I stepped in the garage to go back into the house, devoid of purpose now with so many hours available lacking any need to rush upstairs and check on Chrissie, administer meds, monitor her breathing, tease her appetite – all the while powerless to assuage her fear of dying. Then Fat Santa piped up. “Ho, Ho, Ho, Merry Christmas!” he chortled from one of the 18 plastic tubs stacked along the far wall. “Ho, Ho, Ho, Merry Christmas!” he continued. He possibly repeated the phrase seven times, but I can only recall five for certain. Standing there, stuck, I studied the wall of tubs trying to figure which one he’s in. I can’t. Then he stops.
Took me till Saturday, Chrissie’s and my anniversary, what would have been our 36th, to psyche it. It still stuns, my not grasping it in the moment. Ho, Ho, Ho, Merry Christmas! Not three times. Not four times. At least five times, even seven.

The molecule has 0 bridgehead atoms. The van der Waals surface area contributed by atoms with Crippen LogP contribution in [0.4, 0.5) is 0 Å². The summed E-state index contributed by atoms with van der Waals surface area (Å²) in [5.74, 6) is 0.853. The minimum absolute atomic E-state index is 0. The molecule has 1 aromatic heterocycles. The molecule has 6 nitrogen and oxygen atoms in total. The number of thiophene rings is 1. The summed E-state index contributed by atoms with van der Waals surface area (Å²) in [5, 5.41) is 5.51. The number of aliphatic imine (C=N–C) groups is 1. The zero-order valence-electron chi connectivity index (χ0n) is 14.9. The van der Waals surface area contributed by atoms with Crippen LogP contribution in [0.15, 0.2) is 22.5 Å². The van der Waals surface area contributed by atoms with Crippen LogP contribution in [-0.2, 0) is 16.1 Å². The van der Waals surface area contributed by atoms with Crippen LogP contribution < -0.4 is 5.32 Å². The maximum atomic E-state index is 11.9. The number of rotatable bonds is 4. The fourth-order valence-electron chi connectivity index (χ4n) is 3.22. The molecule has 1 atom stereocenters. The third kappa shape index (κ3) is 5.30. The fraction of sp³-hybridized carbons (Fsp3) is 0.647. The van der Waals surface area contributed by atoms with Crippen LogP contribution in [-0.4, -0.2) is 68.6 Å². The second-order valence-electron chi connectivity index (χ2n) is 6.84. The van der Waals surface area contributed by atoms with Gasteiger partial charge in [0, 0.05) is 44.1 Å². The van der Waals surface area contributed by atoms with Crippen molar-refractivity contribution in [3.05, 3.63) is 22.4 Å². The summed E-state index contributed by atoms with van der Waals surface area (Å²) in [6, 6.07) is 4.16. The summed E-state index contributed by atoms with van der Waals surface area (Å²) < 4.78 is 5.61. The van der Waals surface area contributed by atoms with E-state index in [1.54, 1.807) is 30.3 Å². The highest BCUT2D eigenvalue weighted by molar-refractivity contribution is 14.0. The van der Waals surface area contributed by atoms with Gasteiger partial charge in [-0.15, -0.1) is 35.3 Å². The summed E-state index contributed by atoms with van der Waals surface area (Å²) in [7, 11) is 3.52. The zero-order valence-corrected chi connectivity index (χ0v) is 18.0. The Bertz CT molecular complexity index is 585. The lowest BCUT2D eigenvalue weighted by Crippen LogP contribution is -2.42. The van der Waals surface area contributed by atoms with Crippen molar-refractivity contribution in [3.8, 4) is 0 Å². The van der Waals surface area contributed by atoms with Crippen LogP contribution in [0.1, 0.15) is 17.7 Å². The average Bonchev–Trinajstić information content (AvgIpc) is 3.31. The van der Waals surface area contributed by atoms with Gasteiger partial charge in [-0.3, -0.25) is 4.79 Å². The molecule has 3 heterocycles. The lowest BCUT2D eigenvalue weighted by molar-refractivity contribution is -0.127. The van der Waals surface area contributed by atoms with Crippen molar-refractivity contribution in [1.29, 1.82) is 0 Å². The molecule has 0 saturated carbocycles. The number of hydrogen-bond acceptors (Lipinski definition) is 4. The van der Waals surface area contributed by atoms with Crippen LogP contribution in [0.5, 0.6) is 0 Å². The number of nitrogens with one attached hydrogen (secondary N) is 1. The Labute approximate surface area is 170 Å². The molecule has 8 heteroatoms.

That was Chrissie. She was assuring me in no uncertain terms, I’m okay.
Monday, two days after, again I’m in the garage – which I do spend a lot of time in – and figured it time to tidy up our Ford Explorer parked outside. Because of the pandemic, over these many months lots of receipts and Lysol wipes had accumulated for fear of exposing Chrissie’s immunocompromised slip of a body to anything that might result in further sickness. In the back seat lay her emergency bag, which she’d packed in the event of an emergency stay in the hospital following an infusion. It was buried under a splay of grocery totes.
I brought it in the garage to check its contents. Among other things, it contained her cancer hat. Floppy. Faded pastel flowers pattern. The hat had seen enough. Even if I threw it in the washer, it was beyond being able to donate. So, reluctantly, I unfurled a large Glad trash bag and placed the cancer hat inside. The first of Chrissie’s possessions I’ll have to sort through and decide how to dispose of. Doing so almost made me puke.
Then this happened: “Ho, Ho, Ho, Merry Christmas!”
Fat Santa from one of the tubs. Once only. First time ever. Chrissie saying goodbye, giving me permission to move forward and get back to work. At some point I will, but whatever else should become of her stuff, Fat Fucking Santa ain’t going nowhere.